For most of the day, I was meandering from class to class with my fellow art students, like "The Roach", a Fine Arts painting major who didn't speak. And when I say didn't speak ... I'm not talking about saying a few words every once in a while ... I mean he NEVER said anything. He was really tall, really skinny and had hair and a beard that covered his entire face. No one knew what he really looked like.

His nickname was not derived from what he smoked to get high ... he actually painted abstract roaches on canvasses. The canvasses were huge and there were three roaches on each one. The teachers called him a genius and praised his work daily.  I ran into Roach years later. Still had long hair and a beard ... but he finally spoke. In fact, he was giving a lecture at the Museum of Modern Art about one of his paintings that MOMA had acquired. Go and figure!


At night I'd hang out at the fraternity ho…

Where Y'at, Y'all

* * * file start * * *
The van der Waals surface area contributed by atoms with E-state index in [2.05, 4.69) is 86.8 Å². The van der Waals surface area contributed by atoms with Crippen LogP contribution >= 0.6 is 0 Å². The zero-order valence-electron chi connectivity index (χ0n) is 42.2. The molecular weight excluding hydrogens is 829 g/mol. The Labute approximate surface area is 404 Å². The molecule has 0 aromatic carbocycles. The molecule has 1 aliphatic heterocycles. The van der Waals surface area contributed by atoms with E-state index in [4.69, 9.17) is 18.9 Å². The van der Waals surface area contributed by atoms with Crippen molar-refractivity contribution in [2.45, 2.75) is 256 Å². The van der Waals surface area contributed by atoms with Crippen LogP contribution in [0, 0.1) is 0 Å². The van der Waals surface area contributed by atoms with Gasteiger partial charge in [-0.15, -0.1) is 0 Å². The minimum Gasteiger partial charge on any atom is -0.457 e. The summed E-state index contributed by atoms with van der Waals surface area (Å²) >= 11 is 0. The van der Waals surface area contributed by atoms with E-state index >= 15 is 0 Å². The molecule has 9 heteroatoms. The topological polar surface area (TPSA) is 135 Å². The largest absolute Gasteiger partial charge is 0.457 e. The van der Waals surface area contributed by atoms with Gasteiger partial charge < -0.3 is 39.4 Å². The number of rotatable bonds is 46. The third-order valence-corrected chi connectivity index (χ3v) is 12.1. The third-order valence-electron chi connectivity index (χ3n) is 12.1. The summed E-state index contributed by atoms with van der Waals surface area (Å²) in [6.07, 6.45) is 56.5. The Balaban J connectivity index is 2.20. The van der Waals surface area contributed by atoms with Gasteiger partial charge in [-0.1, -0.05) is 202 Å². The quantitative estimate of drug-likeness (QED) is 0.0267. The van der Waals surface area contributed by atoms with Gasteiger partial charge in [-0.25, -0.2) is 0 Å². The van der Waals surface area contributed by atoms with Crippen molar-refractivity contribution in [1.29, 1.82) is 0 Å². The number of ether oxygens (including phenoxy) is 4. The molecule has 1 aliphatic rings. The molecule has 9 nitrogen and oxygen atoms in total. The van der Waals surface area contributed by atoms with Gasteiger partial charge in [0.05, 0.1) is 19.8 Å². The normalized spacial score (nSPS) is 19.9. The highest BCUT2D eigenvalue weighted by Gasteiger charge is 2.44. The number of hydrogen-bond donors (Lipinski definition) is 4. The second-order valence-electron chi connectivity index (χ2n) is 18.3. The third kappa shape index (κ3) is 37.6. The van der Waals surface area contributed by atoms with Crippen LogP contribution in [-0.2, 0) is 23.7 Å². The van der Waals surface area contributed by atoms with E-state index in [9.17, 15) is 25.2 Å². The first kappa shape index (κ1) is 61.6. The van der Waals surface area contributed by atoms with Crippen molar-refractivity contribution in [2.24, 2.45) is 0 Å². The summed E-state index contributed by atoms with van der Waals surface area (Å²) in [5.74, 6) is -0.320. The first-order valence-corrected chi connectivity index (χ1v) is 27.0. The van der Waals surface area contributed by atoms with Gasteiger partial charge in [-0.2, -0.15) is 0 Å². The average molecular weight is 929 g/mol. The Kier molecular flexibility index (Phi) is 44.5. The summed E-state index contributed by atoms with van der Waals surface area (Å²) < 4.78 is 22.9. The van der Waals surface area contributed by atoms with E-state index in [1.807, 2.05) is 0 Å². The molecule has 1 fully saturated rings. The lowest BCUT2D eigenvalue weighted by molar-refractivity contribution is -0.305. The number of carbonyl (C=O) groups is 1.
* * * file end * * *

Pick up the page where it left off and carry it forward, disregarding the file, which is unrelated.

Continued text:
After two years at LSU I was ready for a change.

I realized that Architecture was not for me and switched to Landscape Architecture with my roommate Barry. But when I found out it had nothing to do with gardening and that I had to memorize 3000 names of different plant materials, I quickly lost interest.

I found out that I was pretty good at design. I could create great models out of balsa wood and particle board. Problem was ... nobody uses balsa wood or particle board to build real houses. Who would have known that?

So I gravitated to the Arts, and left LSU.

One of my childhood friends, Adam Skorecki, told me about the University of Georgia and the Arts program there. And just like that, I transferred. Because I had total faith in Adam's knowlege base (I knew him when I was 8), I was certain this was my destiny. I only lost about two years worth of credits, but who's counting?


Adam and I knew no one in Athens and wound up joining a fraternity to meet people. We of course ha…

The Family Jewels Part 2

My introduction to neurosis was actually in high school.